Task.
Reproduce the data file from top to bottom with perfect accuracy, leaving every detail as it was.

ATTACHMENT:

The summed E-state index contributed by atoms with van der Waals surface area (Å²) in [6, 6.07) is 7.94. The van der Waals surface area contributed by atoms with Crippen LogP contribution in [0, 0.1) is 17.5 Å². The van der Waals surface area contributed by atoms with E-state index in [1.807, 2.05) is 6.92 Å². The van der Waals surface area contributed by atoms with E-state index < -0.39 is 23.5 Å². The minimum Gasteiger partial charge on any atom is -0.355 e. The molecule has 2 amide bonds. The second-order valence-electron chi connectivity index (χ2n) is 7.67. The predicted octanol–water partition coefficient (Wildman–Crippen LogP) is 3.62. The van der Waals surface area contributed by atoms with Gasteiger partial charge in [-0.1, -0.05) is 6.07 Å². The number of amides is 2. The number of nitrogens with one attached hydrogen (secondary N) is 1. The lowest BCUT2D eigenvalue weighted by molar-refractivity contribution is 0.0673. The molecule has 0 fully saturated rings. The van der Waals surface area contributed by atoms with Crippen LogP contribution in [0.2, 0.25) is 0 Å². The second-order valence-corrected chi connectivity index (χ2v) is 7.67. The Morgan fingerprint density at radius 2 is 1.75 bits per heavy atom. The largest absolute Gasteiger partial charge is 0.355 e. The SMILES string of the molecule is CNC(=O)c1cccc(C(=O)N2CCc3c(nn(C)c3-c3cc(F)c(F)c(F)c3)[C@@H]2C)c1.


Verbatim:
The summed E-state index contributed by atoms with van der Waals surface area (Å²) in [6, 6.07) is 7.94. The van der Waals surface area contributed by atoms with Crippen LogP contribution in [0, 0.1) is 17.5 Å². The van der Waals surface area contributed by atoms with E-state index in [1.807, 2.05) is 6.92 Å². The van der Waals surface area contributed by atoms with E-state index < -0.39 is 23.5 Å². The minimum Gasteiger partial charge on any atom is -0.355 e. The molecule has 2 amide bonds. The second-order valence-electron chi connectivity index (χ2n) is 7.67. The predicted octanol–water partition coefficient (Wildman–Crippen LogP) is 3.62. The van der Waals surface area contributed by atoms with Gasteiger partial charge in [-0.1, -0.05) is 6.07 Å². The number of amides is 2. The number of nitrogens with one attached hydrogen (secondary N) is 1. The lowest BCUT2D eigenvalue weighted by molar-refractivity contribution is 0.0673. The molecule has 0 fully saturated rings. The van der Waals surface area contributed by atoms with Crippen LogP contribution in [0.2, 0.25) is 0 Å². The second-order valence-corrected chi connectivity index (χ2v) is 7.67. The Morgan fingerprint density at radius 2 is 1.75 bits per heavy atom. The largest absolute Gasteiger partial charge is 0.355 e. The SMILES string of the molecule is CNC(=O)c1cccc(C(=O)N2CCc3c(nn(C)c3-c3cc(F)c(F)c(F)c3)[C@@H]2C)c1.